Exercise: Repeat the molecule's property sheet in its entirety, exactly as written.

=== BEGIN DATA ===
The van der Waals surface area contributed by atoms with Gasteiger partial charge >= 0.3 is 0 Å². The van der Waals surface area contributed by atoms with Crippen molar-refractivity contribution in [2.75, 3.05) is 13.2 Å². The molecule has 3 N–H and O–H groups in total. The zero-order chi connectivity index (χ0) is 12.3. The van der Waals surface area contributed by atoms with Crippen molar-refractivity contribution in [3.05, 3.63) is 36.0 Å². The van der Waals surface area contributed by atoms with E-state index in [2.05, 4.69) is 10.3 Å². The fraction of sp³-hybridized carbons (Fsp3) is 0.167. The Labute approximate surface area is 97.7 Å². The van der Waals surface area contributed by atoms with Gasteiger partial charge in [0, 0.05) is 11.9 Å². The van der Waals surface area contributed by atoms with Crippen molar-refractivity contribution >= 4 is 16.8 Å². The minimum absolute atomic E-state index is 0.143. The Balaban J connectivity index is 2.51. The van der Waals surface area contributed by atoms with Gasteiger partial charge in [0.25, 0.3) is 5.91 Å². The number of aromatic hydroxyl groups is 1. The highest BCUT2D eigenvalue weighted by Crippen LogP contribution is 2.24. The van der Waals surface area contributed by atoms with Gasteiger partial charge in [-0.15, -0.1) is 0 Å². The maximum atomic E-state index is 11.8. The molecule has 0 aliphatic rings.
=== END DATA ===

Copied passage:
The van der Waals surface area contributed by atoms with Gasteiger partial charge >= 0.3 is 0 Å². The van der Waals surface area contributed by atoms with Crippen molar-refractivity contribution in [2.75, 3.05) is 13.2 Å². The molecule has 3 N–H and O–H groups in total. The zero-order chi connectivity index (χ0) is 12.3. The van der Waals surface area contributed by atoms with Crippen molar-refractivity contribution in [3.05, 3.63) is 36.0 Å². The van der Waals surface area contributed by atoms with E-state index in [2.05, 4.69) is 10.3 Å². The fraction of sp³-hybridized carbons (Fsp3) is 0.167. The Labute approximate surface area is 97.7 Å². The van der Waals surface area contributed by atoms with Gasteiger partial charge in [0, 0.05) is 11.9 Å². The van der Waals surface area contributed by atoms with Crippen molar-refractivity contribution >= 4 is 16.8 Å². The minimum absolute atomic E-state index is 0.143. The Balaban J connectivity index is 2.51. The van der Waals surface area contributed by atoms with Gasteiger partial charge in [0.25, 0.3) is 5.91 Å². The number of aromatic hydroxyl groups is 1. The highest BCUT2D eigenvalue weighted by Crippen LogP contribution is 2.24. The van der Waals surface area contributed by atoms with Gasteiger partial charge in [-0.15, -0.1) is 0 Å². The maximum atomic E-state index is 11.8. The molecule has 0 aliphatic rings.